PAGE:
The Isle of Man, a small British Crown Dependency located between Ireland and Great Britain, will receive a Catholic cathedral for the first time in the predominantly Anglican island’s history. Source: Crux.
The church of Saint Mary of the Isle, located in the city of Douglas, has been granted cathedral status, and will be a co-cathedral for the Liverpool Archdiocese alongside the Metropolitan Cathedral of Christ the King, and will be the first Catholic cathedral in the British Isles.
There are 84,000 people on the Isle of Man, about 53 per cent of whom are Christian, and only a small number are Catholic, attending six churches.
Though not belonging to the United Kingdom, the Isle of Man forms part of the Liverpool Archdiocese, with most Catholics either being Irish or of Irish descent, thanks largely to historic trading routes.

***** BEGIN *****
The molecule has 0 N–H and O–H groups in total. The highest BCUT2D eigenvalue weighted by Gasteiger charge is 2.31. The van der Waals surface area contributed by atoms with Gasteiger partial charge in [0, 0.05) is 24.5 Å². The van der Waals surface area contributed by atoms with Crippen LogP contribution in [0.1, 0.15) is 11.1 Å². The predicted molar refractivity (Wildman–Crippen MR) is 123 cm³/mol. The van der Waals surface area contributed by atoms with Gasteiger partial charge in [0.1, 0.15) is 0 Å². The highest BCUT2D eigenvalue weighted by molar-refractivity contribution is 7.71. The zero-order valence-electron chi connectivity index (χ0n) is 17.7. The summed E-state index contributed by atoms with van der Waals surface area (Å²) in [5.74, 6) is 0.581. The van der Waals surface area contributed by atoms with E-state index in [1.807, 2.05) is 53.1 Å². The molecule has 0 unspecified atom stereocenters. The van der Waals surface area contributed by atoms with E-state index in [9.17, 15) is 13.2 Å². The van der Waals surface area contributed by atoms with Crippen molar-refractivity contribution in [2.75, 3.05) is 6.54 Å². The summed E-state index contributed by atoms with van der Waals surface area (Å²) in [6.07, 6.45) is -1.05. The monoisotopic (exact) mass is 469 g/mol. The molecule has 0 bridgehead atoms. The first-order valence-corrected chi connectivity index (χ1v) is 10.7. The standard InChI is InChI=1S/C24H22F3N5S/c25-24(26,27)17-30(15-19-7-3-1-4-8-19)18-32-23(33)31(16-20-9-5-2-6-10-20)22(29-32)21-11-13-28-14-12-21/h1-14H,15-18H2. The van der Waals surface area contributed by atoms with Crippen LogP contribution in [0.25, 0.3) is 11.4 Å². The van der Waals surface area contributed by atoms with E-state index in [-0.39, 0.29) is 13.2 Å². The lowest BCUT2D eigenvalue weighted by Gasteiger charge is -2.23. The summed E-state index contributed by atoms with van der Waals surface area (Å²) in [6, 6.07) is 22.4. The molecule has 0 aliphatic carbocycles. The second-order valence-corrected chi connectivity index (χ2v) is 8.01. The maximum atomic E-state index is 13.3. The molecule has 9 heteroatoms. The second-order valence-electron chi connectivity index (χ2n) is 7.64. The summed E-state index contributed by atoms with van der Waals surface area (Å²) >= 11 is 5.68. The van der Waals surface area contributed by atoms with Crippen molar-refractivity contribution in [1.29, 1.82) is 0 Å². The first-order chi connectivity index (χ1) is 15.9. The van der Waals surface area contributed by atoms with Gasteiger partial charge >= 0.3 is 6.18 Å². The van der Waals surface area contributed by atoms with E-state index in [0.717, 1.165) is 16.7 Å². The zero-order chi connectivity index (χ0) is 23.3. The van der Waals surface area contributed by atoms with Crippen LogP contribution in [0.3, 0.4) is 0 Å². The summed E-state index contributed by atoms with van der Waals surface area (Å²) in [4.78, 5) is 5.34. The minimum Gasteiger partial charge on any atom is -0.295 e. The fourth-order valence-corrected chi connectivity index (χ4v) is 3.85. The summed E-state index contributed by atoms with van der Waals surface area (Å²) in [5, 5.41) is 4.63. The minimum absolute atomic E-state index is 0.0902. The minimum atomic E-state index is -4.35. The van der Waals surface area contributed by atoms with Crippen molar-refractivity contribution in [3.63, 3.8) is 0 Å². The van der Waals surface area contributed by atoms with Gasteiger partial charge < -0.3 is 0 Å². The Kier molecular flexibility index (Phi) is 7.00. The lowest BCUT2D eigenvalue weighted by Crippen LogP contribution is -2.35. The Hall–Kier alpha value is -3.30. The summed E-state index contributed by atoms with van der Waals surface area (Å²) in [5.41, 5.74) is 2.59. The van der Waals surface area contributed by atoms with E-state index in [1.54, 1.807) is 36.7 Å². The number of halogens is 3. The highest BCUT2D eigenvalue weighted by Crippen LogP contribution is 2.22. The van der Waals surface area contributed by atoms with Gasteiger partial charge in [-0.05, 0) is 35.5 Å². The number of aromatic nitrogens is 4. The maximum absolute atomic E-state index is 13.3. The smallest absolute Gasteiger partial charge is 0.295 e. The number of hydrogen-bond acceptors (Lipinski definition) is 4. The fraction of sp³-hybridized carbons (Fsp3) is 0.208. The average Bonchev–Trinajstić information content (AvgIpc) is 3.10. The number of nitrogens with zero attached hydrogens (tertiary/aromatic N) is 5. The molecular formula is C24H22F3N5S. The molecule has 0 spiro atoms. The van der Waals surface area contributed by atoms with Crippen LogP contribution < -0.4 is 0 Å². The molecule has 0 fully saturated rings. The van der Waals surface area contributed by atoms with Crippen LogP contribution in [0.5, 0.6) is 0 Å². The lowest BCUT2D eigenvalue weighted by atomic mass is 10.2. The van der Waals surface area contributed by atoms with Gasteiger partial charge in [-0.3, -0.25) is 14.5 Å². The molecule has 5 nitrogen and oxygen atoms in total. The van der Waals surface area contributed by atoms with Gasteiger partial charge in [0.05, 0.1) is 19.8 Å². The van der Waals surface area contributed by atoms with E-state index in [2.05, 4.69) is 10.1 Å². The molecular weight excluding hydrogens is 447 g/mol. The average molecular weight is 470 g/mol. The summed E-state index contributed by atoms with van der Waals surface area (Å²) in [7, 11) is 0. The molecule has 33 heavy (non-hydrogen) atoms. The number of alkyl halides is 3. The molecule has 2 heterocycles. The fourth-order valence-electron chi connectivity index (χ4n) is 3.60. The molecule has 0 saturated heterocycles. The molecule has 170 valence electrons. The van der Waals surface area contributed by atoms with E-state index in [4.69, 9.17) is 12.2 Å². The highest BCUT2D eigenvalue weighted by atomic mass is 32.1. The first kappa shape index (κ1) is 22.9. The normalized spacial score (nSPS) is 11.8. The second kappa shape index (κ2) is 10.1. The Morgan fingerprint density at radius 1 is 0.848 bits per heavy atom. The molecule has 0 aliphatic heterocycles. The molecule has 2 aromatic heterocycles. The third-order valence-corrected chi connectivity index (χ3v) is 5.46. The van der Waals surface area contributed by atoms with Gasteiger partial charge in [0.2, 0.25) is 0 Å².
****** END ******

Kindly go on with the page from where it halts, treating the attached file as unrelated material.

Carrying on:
“It is with great joy that St Mary of the Isle has been granted cathedral status,” said Archbishop Malcolm McMahon of Liverpool.
“The Isle of Man is a significant part of our archdiocese; it constitutes one third of its land mass and the island’s Catholic community has increasing diversity with parishioners coming from many different parts of the world. It is fantastic that we can acknowledge this with the announcement of a co-cathedral – a status that is rare in the Catholic Church. It is something that everyone on the island will take great pride in,” he said in a statement.
Anglican Bishop of Sodor and Man, Right Revered Peter Eagles, said the new Catholic cathedral represented the “strong ecumenical relationships” present on the Isle of Man.
Overwhelmingly Anglican Isle of Man to get first Catholic cathedral (By Charles Collins, Crux)